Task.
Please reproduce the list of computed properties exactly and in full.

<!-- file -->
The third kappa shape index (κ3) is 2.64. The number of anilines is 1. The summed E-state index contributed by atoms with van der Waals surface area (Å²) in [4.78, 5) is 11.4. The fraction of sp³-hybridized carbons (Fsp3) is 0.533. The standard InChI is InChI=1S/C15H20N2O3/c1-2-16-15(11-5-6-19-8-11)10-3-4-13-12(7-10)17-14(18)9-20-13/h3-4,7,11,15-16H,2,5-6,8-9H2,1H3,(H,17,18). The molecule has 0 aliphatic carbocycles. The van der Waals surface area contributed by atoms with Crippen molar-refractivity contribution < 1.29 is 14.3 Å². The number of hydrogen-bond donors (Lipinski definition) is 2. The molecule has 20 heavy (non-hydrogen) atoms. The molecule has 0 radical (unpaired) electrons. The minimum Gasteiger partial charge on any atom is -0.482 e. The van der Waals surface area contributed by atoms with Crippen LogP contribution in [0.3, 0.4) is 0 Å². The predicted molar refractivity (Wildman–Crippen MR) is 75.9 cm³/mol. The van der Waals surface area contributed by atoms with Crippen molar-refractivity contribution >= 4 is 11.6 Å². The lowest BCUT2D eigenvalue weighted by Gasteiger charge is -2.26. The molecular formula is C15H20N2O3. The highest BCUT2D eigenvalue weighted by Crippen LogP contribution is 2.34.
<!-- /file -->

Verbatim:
The third kappa shape index (κ3) is 2.64. The number of anilines is 1. The summed E-state index contributed by atoms with van der Waals surface area (Å²) in [4.78, 5) is 11.4. The fraction of sp³-hybridized carbons (Fsp3) is 0.533. The standard InChI is InChI=1S/C15H20N2O3/c1-2-16-15(11-5-6-19-8-11)10-3-4-13-12(7-10)17-14(18)9-20-13/h3-4,7,11,15-16H,2,5-6,8-9H2,1H3,(H,17,18). The molecule has 0 aliphatic carbocycles. The van der Waals surface area contributed by atoms with Crippen molar-refractivity contribution < 1.29 is 14.3 Å². The number of hydrogen-bond donors (Lipinski definition) is 2. The molecule has 20 heavy (non-hydrogen) atoms. The molecule has 0 radical (unpaired) electrons. The minimum Gasteiger partial charge on any atom is -0.482 e. The van der Waals surface area contributed by atoms with Crippen LogP contribution in [0.3, 0.4) is 0 Å². The predicted molar refractivity (Wildman–Crippen MR) is 75.9 cm³/mol. The van der Waals surface area contributed by atoms with Crippen molar-refractivity contribution >= 4 is 11.6 Å². The lowest BCUT2D eigenvalue weighted by Gasteiger charge is -2.26. The molecular formula is C15H20N2O3. The highest BCUT2D eigenvalue weighted by Crippen LogP contribution is 2.34.